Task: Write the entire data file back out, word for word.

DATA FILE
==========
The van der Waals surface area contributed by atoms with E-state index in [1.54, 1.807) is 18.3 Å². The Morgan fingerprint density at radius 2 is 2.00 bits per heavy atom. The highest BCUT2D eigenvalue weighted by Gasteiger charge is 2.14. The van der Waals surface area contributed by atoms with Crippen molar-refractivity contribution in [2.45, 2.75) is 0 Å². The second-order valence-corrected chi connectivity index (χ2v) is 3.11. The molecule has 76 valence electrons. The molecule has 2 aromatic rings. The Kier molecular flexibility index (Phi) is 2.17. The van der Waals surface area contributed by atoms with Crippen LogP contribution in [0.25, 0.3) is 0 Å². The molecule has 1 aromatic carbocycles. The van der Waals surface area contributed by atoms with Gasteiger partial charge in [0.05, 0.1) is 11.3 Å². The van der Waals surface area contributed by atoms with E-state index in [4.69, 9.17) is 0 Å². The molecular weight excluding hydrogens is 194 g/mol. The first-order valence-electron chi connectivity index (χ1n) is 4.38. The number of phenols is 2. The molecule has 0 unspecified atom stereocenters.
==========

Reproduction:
The van der Waals surface area contributed by atoms with E-state index in [1.54, 1.807) is 18.3 Å². The Morgan fingerprint density at radius 2 is 2.00 bits per heavy atom. The highest BCUT2D eigenvalue weighted by Gasteiger charge is 2.14. The van der Waals surface area contributed by atoms with Crippen molar-refractivity contribution in [2.45, 2.75) is 0 Å². The second-order valence-corrected chi connectivity index (χ2v) is 3.11. The molecule has 76 valence electrons. The molecule has 2 aromatic rings. The Kier molecular flexibility index (Phi) is 2.17. The van der Waals surface area contributed by atoms with Crippen LogP contribution in [0.25, 0.3) is 0 Å². The molecule has 1 aromatic carbocycles. The van der Waals surface area contributed by atoms with Gasteiger partial charge in [0.05, 0.1) is 11.3 Å². The van der Waals surface area contributed by atoms with E-state index in [4.69, 9.17) is 0 Å². The molecular weight excluding hydrogens is 194 g/mol. The first-order valence-electron chi connectivity index (χ1n) is 4.38. The number of phenols is 2. The molecule has 0 unspecified atom stereocenters.